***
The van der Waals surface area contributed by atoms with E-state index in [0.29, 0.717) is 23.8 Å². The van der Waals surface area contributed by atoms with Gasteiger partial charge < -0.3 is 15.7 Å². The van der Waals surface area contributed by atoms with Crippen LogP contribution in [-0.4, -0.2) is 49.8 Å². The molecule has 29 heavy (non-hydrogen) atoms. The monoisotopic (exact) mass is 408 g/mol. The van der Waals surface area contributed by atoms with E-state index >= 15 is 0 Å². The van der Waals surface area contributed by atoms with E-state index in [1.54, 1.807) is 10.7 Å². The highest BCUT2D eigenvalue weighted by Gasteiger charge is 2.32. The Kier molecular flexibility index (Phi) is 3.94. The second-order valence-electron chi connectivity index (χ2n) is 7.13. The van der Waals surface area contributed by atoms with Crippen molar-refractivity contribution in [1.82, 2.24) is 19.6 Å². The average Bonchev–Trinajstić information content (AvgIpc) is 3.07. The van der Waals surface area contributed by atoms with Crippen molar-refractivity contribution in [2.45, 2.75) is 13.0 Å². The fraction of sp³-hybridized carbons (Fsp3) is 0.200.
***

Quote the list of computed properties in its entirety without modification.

The van der Waals surface area contributed by atoms with E-state index in [0.29, 0.717) is 23.8 Å². The van der Waals surface area contributed by atoms with Gasteiger partial charge < -0.3 is 15.7 Å². The van der Waals surface area contributed by atoms with Crippen LogP contribution in [-0.4, -0.2) is 49.8 Å². The molecule has 29 heavy (non-hydrogen) atoms. The monoisotopic (exact) mass is 408 g/mol. The van der Waals surface area contributed by atoms with E-state index >= 15 is 0 Å². The van der Waals surface area contributed by atoms with E-state index in [1.54, 1.807) is 10.7 Å². The highest BCUT2D eigenvalue weighted by Gasteiger charge is 2.32. The Kier molecular flexibility index (Phi) is 3.94. The second-order valence-electron chi connectivity index (χ2n) is 7.13. The van der Waals surface area contributed by atoms with Crippen molar-refractivity contribution in [1.82, 2.24) is 19.6 Å². The average Bonchev–Trinajstić information content (AvgIpc) is 3.07. The van der Waals surface area contributed by atoms with Crippen molar-refractivity contribution in [2.45, 2.75) is 13.0 Å². The fraction of sp³-hybridized carbons (Fsp3) is 0.200.